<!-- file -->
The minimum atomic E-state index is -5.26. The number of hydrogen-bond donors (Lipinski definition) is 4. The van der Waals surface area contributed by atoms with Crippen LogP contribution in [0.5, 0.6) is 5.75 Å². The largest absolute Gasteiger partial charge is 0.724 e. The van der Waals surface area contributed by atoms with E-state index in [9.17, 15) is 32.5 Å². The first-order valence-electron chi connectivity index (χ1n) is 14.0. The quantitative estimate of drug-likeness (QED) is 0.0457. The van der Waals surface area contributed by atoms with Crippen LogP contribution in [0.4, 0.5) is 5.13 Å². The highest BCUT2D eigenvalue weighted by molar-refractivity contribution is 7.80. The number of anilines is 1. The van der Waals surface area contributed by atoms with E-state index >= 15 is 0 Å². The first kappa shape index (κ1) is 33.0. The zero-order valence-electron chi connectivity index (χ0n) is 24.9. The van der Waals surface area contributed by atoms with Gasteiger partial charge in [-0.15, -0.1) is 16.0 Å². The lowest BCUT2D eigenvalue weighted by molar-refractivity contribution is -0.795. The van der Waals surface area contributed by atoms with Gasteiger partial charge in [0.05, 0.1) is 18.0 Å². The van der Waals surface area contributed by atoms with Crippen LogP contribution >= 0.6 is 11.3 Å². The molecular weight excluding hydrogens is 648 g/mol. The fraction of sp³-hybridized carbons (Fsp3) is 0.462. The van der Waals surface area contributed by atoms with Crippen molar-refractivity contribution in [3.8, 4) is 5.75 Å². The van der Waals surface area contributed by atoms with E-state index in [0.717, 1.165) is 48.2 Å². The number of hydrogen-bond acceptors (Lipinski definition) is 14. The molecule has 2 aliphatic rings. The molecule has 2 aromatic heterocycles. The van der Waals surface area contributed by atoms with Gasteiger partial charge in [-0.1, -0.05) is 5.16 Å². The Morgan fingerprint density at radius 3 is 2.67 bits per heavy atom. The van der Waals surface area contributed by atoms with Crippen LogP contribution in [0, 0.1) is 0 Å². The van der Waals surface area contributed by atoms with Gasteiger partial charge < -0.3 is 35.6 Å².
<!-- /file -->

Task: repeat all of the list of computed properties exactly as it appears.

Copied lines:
The minimum atomic E-state index is -5.26. The number of hydrogen-bond donors (Lipinski definition) is 4. The van der Waals surface area contributed by atoms with Crippen LogP contribution in [0.5, 0.6) is 5.75 Å². The largest absolute Gasteiger partial charge is 0.724 e. The van der Waals surface area contributed by atoms with E-state index in [9.17, 15) is 32.5 Å². The first-order valence-electron chi connectivity index (χ1n) is 14.0. The quantitative estimate of drug-likeness (QED) is 0.0457. The van der Waals surface area contributed by atoms with Crippen LogP contribution in [0.4, 0.5) is 5.13 Å². The highest BCUT2D eigenvalue weighted by molar-refractivity contribution is 7.80. The number of anilines is 1. The van der Waals surface area contributed by atoms with E-state index >= 15 is 0 Å². The first kappa shape index (κ1) is 33.0. The zero-order valence-electron chi connectivity index (χ0n) is 24.9. The van der Waals surface area contributed by atoms with Gasteiger partial charge in [-0.15, -0.1) is 16.0 Å². The lowest BCUT2D eigenvalue weighted by molar-refractivity contribution is -0.795. The van der Waals surface area contributed by atoms with Gasteiger partial charge in [0.05, 0.1) is 18.0 Å². The van der Waals surface area contributed by atoms with Crippen LogP contribution >= 0.6 is 11.3 Å². The molecular weight excluding hydrogens is 648 g/mol. The fraction of sp³-hybridized carbons (Fsp3) is 0.462. The van der Waals surface area contributed by atoms with Crippen molar-refractivity contribution in [3.8, 4) is 5.75 Å². The van der Waals surface area contributed by atoms with E-state index in [0.717, 1.165) is 48.2 Å². The number of hydrogen-bond acceptors (Lipinski definition) is 14. The molecule has 2 aliphatic rings. The molecule has 2 aromatic heterocycles. The van der Waals surface area contributed by atoms with Gasteiger partial charge in [-0.1, -0.05) is 5.16 Å². The Morgan fingerprint density at radius 3 is 2.67 bits per heavy atom. The van der Waals surface area contributed by atoms with Crippen LogP contribution in [0, 0.1) is 0 Å². The van der Waals surface area contributed by atoms with Gasteiger partial charge < -0.3 is 35.6 Å².